Michael E. James
Professor of Education
Joined Connecticut College: 1990
B.A., California State University, L.A.; M.A., California State University, L.A.; Ph.D., Claremont Graduate School
History of schooling and civil rights
Michael James joined the faculty in 1990. Before coming to Connecticut College, James taught at California State University, Los Angeles.
He teaches courses in the Foundations of Education, Critical Math and Science Education, and seminars in Critical Pedagogy as well as Education and The Revolutionary Project in Latin America.
Trained as a historian of education, James's initial work was in the history and philosophy of schooling, especially as it connects to the twentieth century and the civil rights movement. His most recent book, The Conspiracy of the Good: Civil Rights and the Struggle for Community in Two American Cities, 1875-2000 is principally about the educational policy and practice that has marked the phenomenal expansion of the American school since the Civil War. He understands the history of schooling within the larger context of class, race, and gender inequalities, capitalist development and political economy. In The Conspiracy of the Good, James extends his earlier work found in Social Reconstruction Through Education: The History, Philosophy and Curricula of a Radical Ideal.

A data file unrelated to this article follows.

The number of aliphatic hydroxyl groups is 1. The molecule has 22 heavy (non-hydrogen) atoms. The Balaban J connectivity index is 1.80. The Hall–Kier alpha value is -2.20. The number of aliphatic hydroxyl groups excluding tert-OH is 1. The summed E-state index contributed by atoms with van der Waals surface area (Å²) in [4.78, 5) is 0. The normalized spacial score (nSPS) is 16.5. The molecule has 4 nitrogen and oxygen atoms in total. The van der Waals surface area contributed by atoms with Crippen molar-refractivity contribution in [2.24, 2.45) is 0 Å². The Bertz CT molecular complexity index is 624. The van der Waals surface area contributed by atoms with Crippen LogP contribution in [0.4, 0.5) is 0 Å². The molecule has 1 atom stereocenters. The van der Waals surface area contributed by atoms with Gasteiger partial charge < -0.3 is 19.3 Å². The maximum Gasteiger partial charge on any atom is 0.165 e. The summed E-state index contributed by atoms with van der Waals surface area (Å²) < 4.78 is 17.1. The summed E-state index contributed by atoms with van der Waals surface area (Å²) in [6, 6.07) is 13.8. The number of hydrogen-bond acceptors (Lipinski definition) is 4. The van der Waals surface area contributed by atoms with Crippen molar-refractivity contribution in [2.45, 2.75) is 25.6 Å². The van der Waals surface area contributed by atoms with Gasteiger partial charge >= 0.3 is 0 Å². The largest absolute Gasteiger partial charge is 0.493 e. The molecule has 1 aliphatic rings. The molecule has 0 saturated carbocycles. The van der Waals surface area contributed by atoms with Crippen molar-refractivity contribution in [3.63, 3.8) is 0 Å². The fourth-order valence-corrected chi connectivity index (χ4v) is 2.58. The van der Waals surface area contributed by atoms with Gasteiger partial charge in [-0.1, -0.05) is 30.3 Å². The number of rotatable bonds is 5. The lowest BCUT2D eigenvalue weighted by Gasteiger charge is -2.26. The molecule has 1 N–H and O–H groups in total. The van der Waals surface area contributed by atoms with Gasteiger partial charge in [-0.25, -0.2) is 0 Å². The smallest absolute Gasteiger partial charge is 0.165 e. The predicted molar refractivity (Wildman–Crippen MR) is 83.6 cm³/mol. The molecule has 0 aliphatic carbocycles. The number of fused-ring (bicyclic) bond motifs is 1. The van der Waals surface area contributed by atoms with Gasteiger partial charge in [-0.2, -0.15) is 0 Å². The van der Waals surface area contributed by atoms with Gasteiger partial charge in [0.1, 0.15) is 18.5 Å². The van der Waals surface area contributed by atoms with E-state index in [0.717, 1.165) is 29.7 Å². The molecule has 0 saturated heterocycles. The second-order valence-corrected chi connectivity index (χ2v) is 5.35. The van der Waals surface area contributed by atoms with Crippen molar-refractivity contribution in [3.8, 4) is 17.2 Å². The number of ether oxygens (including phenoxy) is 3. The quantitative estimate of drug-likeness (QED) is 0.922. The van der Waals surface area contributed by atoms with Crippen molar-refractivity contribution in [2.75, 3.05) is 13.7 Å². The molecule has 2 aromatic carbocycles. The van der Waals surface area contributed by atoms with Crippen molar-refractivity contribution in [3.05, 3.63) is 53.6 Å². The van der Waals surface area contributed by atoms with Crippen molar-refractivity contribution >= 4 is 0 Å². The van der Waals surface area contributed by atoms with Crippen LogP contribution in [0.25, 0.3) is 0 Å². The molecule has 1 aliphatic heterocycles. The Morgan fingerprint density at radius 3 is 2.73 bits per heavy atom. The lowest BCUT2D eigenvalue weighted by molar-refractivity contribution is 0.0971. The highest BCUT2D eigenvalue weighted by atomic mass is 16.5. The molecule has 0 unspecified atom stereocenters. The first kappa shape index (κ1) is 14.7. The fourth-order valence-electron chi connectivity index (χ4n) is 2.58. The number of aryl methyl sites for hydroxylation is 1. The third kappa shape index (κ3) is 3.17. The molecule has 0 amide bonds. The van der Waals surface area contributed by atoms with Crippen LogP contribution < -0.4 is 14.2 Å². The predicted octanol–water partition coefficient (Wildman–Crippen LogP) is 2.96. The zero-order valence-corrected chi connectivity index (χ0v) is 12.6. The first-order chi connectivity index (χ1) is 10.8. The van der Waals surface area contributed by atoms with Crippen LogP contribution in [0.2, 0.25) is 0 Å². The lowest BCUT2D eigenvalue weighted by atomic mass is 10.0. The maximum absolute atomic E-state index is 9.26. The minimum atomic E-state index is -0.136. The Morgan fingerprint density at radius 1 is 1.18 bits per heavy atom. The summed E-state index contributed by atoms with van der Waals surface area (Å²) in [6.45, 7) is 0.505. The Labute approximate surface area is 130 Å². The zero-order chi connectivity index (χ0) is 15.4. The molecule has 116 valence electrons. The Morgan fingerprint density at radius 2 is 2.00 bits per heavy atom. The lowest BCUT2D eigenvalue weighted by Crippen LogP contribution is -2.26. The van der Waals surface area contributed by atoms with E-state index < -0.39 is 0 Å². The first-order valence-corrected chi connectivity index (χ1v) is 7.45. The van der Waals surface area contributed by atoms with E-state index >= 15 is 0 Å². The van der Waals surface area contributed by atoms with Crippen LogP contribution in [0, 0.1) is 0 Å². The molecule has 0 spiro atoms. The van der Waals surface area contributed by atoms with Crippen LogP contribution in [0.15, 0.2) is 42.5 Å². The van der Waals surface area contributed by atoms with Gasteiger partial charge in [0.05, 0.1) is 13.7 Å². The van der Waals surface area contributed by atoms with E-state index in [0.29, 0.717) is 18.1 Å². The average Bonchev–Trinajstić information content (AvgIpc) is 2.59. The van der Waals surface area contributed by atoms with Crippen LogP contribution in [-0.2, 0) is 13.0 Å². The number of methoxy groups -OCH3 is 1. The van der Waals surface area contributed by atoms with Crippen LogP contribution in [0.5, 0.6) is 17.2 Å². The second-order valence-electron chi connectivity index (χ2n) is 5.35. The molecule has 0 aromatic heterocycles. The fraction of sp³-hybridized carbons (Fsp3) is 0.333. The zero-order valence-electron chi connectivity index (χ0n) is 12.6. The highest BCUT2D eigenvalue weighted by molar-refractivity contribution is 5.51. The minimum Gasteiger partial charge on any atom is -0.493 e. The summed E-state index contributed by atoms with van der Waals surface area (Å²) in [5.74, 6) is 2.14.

James' research interests continue to diversify. He is currently working on projects exploring the impact of neoliberalism and education in Latin America, specifically in southern México and Cuba. Since 2009, he has traveled with his students to examine social movements in Oaxaca and to Chiapas to learn about the Zapatista and other indigenous autonomous communities. James has been instrumental in establishing the College’s first SATA program to Cuba, where in 2013 he will lead a group of students to study and work in Havana.
James situates his pedagogy within a theoretical paradigm that is materialist and democratic. He believes the study of schooling and education necessitates understanding the construction of power, not just within capitalist relations, but as an alternative to those arrangements.
Visit the education department website.
"Until we address the inequality of opportunity, a national curriculum with its common standards will tell us nothing more than we already know... Until then, the talk is diversionary and divisive." - Michael E. James
Review of The Conspiracy of the Good
"We are forever misremembering history, either through outright distortion or more commonly through simple neglect. Michael James adds a brilliant new dimension to our understanding of race, power and schooling across the so-called American century." - Jon Zimmerman, Professor of History and Education, Steinhardt School of Education, New York University